As the Chargers rush for 11 yards on the first play of the drive, one thing becomes very apparent: Despite having some decently good running backs, the Vandals rushing game is nowhere near as good as the Chargers, who are aided by the absolutely abysmal performance of my defensive line. Something is going to have to change. I begin making plans to trade for better linemen after the game, starting by ditching the 4th string quarterback. (Why did I even think we needed a 4th string quarterback?)
After the initial lackluster showing by the Vandals defense, we manage to force the Chargers to punt from their own 42-yard-line. With any luck, the ensuing offensive drive will rack up another touchdown.
After an initial 33 yard pass to Dawkins, the Vandals are unable to complete another pass, and Peyton gets sacked for a loss of 7 yards. It’s 4th and 17, with the ball at the Charger’s 48. Deciding that caution is still for people who don’t win football games, I tell the Vandals to throw it.
For a moment, it almost looks like Tony is going to make the catch, but it bounces out of his hands and lands out of bounds. The Chargers get the ball.
And then the Chargers score.
What this image doesn’t tell you is that Corey Dillon broke three separate tackles during his 52 yard run downfield. Our defense is awful.
The subsequent drive is agonizing, as the Vandals move downfield in fits and starts, just barely converting on 3rd down twice to move the ball up to the 50 yard line. But on the next play, Peyton manages to make a 33 yard pass to Robert Ferguson (#89), puting the Vandals back inside the Charger’s red zone.
Once again, Glenn makes the touchdown reception.
I realize that I may have been discounting the rest of the Vandals’ receiving corps. While none of them are quite on the same level as Tony, they are a respectable crew of competent catchers, who have all been vital instruments in keeping the Vandals alive so far. But they’re going to have do even more if we want to stop playing catch-up with the Chargers.
After a short drive by the Chargers that features an honestly spectacular diving catch by Rob Moore to convert on 3rd down, the quarter ends with Chargers at the 39 yard line and poised to drive downfield for yet another touchdown.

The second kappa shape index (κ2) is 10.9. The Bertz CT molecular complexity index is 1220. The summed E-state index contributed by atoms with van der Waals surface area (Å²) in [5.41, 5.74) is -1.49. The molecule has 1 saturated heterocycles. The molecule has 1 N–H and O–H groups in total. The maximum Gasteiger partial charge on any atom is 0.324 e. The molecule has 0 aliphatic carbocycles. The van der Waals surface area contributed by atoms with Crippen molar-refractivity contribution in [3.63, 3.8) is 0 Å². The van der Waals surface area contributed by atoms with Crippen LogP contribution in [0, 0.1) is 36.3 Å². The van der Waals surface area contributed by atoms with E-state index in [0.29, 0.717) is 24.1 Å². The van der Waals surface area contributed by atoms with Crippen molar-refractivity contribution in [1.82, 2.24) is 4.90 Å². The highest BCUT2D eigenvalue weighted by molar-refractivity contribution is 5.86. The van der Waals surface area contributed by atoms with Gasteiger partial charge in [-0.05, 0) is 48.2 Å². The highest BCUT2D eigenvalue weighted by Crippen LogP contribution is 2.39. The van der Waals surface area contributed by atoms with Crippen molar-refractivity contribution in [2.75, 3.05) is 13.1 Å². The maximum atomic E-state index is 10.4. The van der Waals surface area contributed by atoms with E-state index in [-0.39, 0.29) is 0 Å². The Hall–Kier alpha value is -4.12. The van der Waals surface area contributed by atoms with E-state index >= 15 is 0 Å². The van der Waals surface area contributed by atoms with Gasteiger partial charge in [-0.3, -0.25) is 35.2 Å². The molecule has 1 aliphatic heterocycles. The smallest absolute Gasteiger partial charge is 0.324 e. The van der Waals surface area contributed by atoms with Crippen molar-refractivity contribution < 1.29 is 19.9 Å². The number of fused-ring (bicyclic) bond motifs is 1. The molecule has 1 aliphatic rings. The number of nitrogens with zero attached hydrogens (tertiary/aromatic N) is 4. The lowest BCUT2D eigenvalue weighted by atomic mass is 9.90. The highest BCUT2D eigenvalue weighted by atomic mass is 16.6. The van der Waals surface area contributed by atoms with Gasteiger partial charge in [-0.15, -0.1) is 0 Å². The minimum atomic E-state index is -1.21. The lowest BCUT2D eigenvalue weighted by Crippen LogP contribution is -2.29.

We’ve got three more quarters of this folks, so I’m going to stop giving detailed play by plays and just recap the drives as they happen.
The Chargers continue their drive downfield, mixing up their rush heavy offense with a few well-placed deep throws to Rob Moore. The Vandals are caught completely flatfooted, and unable to stop the Chargers from entering the red zone. A short pass later, and the score is 21 to 14.
The Vandals respond with what may be their best drive yet. In three plays, Peyton makes three passes that move the Vandals 56 yards up field, and once again in range of a touchdown.
With one more pass, Tony scores his first touchdown of the game, and the score is once again tied.
Allow me to take a quick diversion to do a little bit of math.
The highest scoring game in NFL history was a 1966 game between the New York Giants and a team that has since been dissolve in acid. The score for that game was 72 to 41, for a combined total of 113 points. It’s been just under 20 minutes of game time in the current game, and the score is 21 to 21. Assuming that the Chargers and the Vandals continue scoring at the current rate, we are well on track to break the record set in 1966.
For this to happen, not only does my own defense have to be terrible, but the Chargers’ defense needs to be comparably terrible when matched against the Vandals offense. The result is the closest thing in football to Basketball’s run-and-gun style of all-offense/no-defense play.
I hate it. We desperately need to improve our defense.
The resulting drive by the Chargers has them steadily run the ball up the field before almost being brought to a stop at the 38. The Vandals blitz hard, and the pocket collapses, but Banks manages to get a last second throw off to Moore, who is only barely brought down at the 6. Two plays later, and Dillon runs it in for another touchdown.
The Vandals respond with another rapid flying drive downfield. It seems like Peyton has finally gotten into his stride, making pass after pass without incident. But just as the Vandals edge within striking range, a sack and loss of 6 yards seems to break the rhythm. Soon the Vandals find themselves at 4th and 16 on the Chargers’ 41.
Caution is for people who don’t win football games. Hugh Mann tells Peyton to go for it.
The pass is incomplete. Turnover on downs.
The Chargers charge downfield, aided by a lucky penalty call against the Vandals. With 3rd and inches to go, Banks pulls off another stunning last second throw to Moore as the pocket collapses around him. The Chargers score another touchdown.